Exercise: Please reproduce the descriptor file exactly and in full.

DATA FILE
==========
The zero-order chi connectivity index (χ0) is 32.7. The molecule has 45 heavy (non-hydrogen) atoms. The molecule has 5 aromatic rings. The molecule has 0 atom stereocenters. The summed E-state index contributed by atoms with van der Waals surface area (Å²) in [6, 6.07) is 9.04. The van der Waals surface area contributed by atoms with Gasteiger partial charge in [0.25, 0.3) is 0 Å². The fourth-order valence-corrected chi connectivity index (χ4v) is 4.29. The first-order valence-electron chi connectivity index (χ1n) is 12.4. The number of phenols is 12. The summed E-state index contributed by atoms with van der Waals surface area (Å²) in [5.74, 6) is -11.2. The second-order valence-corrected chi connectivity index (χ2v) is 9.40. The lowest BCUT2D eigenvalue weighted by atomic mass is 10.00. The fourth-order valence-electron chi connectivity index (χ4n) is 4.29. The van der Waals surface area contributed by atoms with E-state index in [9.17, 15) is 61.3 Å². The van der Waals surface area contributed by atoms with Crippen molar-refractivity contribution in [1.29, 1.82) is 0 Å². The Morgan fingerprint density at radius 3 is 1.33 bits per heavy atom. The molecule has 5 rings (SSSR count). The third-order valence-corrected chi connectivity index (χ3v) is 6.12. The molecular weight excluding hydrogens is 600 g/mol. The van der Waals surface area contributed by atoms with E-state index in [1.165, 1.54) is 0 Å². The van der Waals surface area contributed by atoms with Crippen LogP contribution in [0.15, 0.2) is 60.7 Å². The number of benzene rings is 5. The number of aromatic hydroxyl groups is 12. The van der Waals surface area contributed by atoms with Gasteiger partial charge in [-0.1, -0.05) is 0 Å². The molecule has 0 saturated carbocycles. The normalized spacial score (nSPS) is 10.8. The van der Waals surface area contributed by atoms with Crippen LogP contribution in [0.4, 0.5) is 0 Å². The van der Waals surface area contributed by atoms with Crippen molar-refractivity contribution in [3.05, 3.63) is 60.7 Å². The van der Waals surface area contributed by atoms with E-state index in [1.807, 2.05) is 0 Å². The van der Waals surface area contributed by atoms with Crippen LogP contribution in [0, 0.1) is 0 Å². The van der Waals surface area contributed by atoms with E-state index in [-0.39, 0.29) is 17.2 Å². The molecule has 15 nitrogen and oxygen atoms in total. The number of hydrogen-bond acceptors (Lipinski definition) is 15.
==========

The zero-order chi connectivity index (χ0) is 32.7. The molecule has 45 heavy (non-hydrogen) atoms. The molecule has 5 aromatic rings. The molecule has 0 atom stereocenters. The summed E-state index contributed by atoms with van der Waals surface area (Å²) in [6, 6.07) is 9.04. The van der Waals surface area contributed by atoms with Gasteiger partial charge in [0.25, 0.3) is 0 Å². The fourth-order valence-corrected chi connectivity index (χ4v) is 4.29. The first-order valence-electron chi connectivity index (χ1n) is 12.4. The number of phenols is 12. The summed E-state index contributed by atoms with van der Waals surface area (Å²) in [5.74, 6) is -11.2. The second-order valence-corrected chi connectivity index (χ2v) is 9.40. The lowest BCUT2D eigenvalue weighted by atomic mass is 10.00. The fourth-order valence-electron chi connectivity index (χ4n) is 4.29. The van der Waals surface area contributed by atoms with E-state index in [9.17, 15) is 61.3 Å². The van der Waals surface area contributed by atoms with Crippen molar-refractivity contribution in [1.29, 1.82) is 0 Å². The Morgan fingerprint density at radius 3 is 1.33 bits per heavy atom. The molecule has 5 rings (SSSR count). The third-order valence-corrected chi connectivity index (χ3v) is 6.12. The molecular weight excluding hydrogens is 600 g/mol. The van der Waals surface area contributed by atoms with E-state index in [1.165, 1.54) is 0 Å². The van der Waals surface area contributed by atoms with Crippen LogP contribution in [0.15, 0.2) is 60.7 Å². The number of benzene rings is 5. The number of aromatic hydroxyl groups is 12. The van der Waals surface area contributed by atoms with Gasteiger partial charge in [-0.1, -0.05) is 0 Å². The molecule has 0 saturated carbocycles. The normalized spacial score (nSPS) is 10.8. The van der Waals surface area contributed by atoms with Crippen LogP contribution in [0.4, 0.5) is 0 Å². The van der Waals surface area contributed by atoms with Crippen molar-refractivity contribution in [3.05, 3.63) is 60.7 Å². The van der Waals surface area contributed by atoms with E-state index in [1.807, 2.05) is 0 Å². The van der Waals surface area contributed by atoms with Crippen LogP contribution in [0, 0.1) is 0 Å². The van der Waals surface area contributed by atoms with E-state index in [-0.39, 0.29) is 17.2 Å². The molecule has 15 nitrogen and oxygen atoms in total. The number of hydrogen-bond acceptors (Lipinski definition) is 15.